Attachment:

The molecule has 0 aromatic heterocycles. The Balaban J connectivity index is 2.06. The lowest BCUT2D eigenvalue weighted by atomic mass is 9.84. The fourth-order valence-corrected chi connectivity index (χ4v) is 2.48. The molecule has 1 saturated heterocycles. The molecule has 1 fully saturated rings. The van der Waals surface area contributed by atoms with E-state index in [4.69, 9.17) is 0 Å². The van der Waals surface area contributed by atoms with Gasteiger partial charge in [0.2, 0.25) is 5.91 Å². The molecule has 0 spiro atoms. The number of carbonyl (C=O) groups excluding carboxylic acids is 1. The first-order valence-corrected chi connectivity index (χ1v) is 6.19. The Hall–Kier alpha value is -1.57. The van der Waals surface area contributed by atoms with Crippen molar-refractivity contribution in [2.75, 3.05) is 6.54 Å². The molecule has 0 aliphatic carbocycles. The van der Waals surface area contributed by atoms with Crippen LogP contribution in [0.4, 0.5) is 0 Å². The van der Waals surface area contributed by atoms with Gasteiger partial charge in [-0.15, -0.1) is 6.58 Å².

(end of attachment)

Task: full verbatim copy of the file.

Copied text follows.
The molecule has 0 aromatic heterocycles. The Balaban J connectivity index is 2.06. The lowest BCUT2D eigenvalue weighted by atomic mass is 9.84. The fourth-order valence-corrected chi connectivity index (χ4v) is 2.48. The molecule has 1 saturated heterocycles. The molecule has 1 fully saturated rings. The van der Waals surface area contributed by atoms with E-state index in [4.69, 9.17) is 0 Å². The van der Waals surface area contributed by atoms with Gasteiger partial charge in [0.2, 0.25) is 5.91 Å². The molecule has 0 spiro atoms. The number of carbonyl (C=O) groups excluding carboxylic acids is 1. The first-order valence-corrected chi connectivity index (χ1v) is 6.19. The Hall–Kier alpha value is -1.57. The van der Waals surface area contributed by atoms with Crippen molar-refractivity contribution in [2.75, 3.05) is 6.54 Å². The molecule has 0 aliphatic carbocycles. The van der Waals surface area contributed by atoms with Crippen LogP contribution in [0.4, 0.5) is 0 Å². The van der Waals surface area contributed by atoms with Gasteiger partial charge in [-0.15, -0.1) is 6.58 Å².